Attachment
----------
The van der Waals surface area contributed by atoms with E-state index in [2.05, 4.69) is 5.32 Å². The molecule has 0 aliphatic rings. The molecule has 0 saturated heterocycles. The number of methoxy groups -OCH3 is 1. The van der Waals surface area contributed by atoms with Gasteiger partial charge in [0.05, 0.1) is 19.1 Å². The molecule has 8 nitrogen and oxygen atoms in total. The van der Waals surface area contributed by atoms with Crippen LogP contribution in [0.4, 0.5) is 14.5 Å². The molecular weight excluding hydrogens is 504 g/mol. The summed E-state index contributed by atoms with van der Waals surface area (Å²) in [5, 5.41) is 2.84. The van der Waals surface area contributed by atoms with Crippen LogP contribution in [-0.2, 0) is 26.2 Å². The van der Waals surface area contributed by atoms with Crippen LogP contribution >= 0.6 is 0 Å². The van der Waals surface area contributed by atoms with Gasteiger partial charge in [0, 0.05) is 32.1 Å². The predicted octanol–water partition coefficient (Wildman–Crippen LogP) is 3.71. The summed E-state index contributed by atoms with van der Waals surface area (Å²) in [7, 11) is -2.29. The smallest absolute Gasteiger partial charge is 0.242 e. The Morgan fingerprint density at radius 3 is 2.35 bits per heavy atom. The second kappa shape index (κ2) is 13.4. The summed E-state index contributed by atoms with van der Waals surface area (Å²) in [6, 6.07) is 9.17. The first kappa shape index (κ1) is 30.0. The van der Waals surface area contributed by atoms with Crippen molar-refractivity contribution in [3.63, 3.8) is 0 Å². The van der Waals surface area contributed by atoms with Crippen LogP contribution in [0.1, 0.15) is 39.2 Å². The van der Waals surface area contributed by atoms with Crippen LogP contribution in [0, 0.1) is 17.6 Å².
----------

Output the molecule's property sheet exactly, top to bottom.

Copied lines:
The van der Waals surface area contributed by atoms with E-state index in [2.05, 4.69) is 5.32 Å². The molecule has 0 aliphatic rings. The molecule has 0 saturated heterocycles. The number of methoxy groups -OCH3 is 1. The van der Waals surface area contributed by atoms with Gasteiger partial charge in [0.05, 0.1) is 19.1 Å². The molecule has 8 nitrogen and oxygen atoms in total. The van der Waals surface area contributed by atoms with Crippen LogP contribution in [0.4, 0.5) is 14.5 Å². The molecular weight excluding hydrogens is 504 g/mol. The summed E-state index contributed by atoms with van der Waals surface area (Å²) in [5, 5.41) is 2.84. The van der Waals surface area contributed by atoms with Crippen LogP contribution in [-0.2, 0) is 26.2 Å². The van der Waals surface area contributed by atoms with Crippen LogP contribution >= 0.6 is 0 Å². The van der Waals surface area contributed by atoms with Gasteiger partial charge in [0, 0.05) is 32.1 Å². The predicted octanol–water partition coefficient (Wildman–Crippen LogP) is 3.71. The summed E-state index contributed by atoms with van der Waals surface area (Å²) in [7, 11) is -2.29. The smallest absolute Gasteiger partial charge is 0.242 e. The Morgan fingerprint density at radius 3 is 2.35 bits per heavy atom. The second kappa shape index (κ2) is 13.4. The summed E-state index contributed by atoms with van der Waals surface area (Å²) in [6, 6.07) is 9.17. The first kappa shape index (κ1) is 30.0. The van der Waals surface area contributed by atoms with Crippen molar-refractivity contribution in [3.63, 3.8) is 0 Å². The van der Waals surface area contributed by atoms with Crippen LogP contribution in [0.1, 0.15) is 39.2 Å². The van der Waals surface area contributed by atoms with Crippen LogP contribution in [0, 0.1) is 17.6 Å².